As winter draws in and Christmas beckons, indoor plants, floral and foliage decorations assume greater significance. David Coton suggests how you can transform your home with the colourful interest of seasonal plants.
Propagating by taking cuttings, whether from your own plants or ones you admire in neighbouring gardens, is a fantastic way of increasing the variety of plants in your own garden free of charge, and all you need are a sharp knife and patience.
Cuttings take little effort and the results aren't instant, but the process is very satisfying and most gardeners love to save money.
A cutting is usually a piece of stem or a leaf but can be other parts of a plant, encouraged to form their own roots and become an identical plant to the one from which they are taken.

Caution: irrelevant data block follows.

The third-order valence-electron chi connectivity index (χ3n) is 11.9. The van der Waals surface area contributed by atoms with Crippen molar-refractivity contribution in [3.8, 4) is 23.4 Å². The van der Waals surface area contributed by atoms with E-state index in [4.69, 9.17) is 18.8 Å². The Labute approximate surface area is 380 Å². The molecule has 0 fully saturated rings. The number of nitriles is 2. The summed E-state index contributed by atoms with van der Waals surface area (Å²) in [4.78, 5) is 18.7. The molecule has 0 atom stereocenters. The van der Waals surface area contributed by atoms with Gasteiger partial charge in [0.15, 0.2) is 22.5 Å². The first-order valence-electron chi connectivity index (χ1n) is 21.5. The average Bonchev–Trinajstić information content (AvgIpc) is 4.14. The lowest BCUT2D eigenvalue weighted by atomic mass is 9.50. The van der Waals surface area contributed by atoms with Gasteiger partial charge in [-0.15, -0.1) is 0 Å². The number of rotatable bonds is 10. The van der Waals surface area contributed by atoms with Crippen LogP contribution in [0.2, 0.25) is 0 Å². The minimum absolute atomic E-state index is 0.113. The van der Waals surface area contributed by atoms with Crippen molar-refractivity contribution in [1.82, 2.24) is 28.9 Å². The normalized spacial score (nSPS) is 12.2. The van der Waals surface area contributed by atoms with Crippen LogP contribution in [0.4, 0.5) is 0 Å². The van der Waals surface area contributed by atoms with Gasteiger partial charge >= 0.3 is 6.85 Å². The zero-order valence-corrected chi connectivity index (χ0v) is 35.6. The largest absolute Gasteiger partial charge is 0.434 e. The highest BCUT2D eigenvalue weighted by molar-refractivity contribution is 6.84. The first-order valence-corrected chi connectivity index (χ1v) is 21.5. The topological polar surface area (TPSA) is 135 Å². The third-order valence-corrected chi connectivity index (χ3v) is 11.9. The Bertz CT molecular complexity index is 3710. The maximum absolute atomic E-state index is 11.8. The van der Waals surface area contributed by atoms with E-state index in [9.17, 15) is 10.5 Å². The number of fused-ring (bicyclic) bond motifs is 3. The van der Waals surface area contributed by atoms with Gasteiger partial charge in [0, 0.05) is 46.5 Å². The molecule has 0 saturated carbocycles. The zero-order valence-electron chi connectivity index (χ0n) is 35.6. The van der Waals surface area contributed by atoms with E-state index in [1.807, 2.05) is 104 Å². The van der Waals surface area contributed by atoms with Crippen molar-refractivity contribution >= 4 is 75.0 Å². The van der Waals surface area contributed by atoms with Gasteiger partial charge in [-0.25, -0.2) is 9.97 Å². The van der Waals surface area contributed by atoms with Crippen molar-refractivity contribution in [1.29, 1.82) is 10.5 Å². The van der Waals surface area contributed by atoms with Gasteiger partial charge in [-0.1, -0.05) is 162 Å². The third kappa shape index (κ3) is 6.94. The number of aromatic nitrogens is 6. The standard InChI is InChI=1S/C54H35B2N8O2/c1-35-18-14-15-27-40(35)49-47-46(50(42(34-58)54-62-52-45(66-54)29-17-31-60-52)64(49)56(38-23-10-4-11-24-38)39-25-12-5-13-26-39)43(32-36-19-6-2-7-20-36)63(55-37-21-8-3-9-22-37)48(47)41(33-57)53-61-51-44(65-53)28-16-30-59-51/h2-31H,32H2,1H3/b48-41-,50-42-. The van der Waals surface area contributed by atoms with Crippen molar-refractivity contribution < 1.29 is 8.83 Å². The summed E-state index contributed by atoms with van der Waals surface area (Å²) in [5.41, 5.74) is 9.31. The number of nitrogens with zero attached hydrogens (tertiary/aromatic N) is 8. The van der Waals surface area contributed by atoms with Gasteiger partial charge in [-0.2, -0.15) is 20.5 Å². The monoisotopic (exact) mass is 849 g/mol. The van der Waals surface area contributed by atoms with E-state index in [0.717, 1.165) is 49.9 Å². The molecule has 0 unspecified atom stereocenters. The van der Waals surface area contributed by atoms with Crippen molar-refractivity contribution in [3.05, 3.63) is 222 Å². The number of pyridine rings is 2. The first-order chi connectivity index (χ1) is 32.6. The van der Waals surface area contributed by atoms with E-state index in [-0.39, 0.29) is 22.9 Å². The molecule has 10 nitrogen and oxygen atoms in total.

There are several ways of taking cuttings, the two main methods are:
Softwood cuttings from fresh, new growth on shrubs and perennials such as the young shoots of Buddleia, Fuchsia, Aubretia, Osteospermum, Delphinium and Phlox.
Hardwood cuttings that are taken from woody stems that have gone dormant on shrubs such as privet, willow, viburnum and currant bushes.
Any time during the spring and early summer, preferably in the morning. Using your sharp knife, take a 4in (10cm) length of new healthy growth from a non-flowering shoot. Then shorten the cutting to just under a leaf joint or node, and remove the leaves immediately above. This is referred to as a nodal cutting.
A basal cutting is used for herbaceous plants such as Aster, Delphinium and Phlox. For these plants, take the same sized piece from the base of the plant and include part of the basal tissue.